Heart Rate Extraction from Abdominal Audio Signals

by   Jake Stuchbury-Wass, et al.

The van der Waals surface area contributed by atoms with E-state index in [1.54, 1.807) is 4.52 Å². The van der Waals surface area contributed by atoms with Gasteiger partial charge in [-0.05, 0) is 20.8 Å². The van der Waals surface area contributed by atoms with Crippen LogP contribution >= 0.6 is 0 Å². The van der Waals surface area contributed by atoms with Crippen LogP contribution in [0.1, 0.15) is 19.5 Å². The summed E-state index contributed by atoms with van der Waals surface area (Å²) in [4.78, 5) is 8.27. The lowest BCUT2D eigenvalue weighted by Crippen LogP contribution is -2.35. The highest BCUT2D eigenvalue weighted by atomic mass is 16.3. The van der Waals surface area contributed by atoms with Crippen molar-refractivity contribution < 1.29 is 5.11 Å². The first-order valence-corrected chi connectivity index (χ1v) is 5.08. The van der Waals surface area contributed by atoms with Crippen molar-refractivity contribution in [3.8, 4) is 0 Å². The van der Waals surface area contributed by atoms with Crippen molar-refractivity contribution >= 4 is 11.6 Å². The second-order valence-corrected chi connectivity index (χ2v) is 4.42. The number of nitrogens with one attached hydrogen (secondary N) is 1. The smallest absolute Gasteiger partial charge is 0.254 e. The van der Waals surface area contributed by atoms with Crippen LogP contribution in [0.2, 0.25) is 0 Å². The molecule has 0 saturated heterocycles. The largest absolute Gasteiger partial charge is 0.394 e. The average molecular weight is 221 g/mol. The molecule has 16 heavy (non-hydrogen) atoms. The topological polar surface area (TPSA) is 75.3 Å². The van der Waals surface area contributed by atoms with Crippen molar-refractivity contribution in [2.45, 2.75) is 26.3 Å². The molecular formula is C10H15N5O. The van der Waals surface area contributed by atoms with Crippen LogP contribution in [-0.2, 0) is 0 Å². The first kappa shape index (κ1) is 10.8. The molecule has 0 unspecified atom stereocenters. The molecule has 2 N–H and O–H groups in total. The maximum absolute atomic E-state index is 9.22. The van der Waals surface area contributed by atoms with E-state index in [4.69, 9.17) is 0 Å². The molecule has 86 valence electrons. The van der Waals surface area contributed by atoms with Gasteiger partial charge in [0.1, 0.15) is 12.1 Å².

Abdominal sounds (ABS) have been traditionally used for assessing gastrointestinal (GI) disorders. However, the assessment requires a trained medical professional to perform multiple abdominal auscultation sessions, which is resource-intense and may fail to provide an accurate picture of patients' continuous GI wellbeing. This has generated a technological interest in developing wearables for continuous capture of ABS, which enables a fuller picture of patient's GI status to be obtained at reduced cost. This paper seeks to evaluate the feasibility of extracting heart rate (HR) from such ABS monitoring devices. The collection of HR directly from these devices would enable gathering vital signs alongside GI data without the need for additional wearable devices, providing further cost benefits and improving general usability. We utilised a dataset containing 104 hours of ABS audio, collected from the abdomen using an e-stethoscope, and electrocardiogram as ground truth. Our evaluation shows for the first time that we can successfully extract HR from audio collected from a wearable on the abdomen. As heart sounds collected from the abdomen suffer from significant noise from GI and respiratory tracts, we leverage wavelet denoising for improved heart beat detection. The mean absolute error of the algorithm for average HR is 3.4 BPM with mean directional error of -1.2 BPM over the whole dataset. A comparison to photoplethysmography-based wearable HR sensors shows that our approach exhibits comparable accuracy to consumer wrist-worn wearables for average and instantaneous heart rate.


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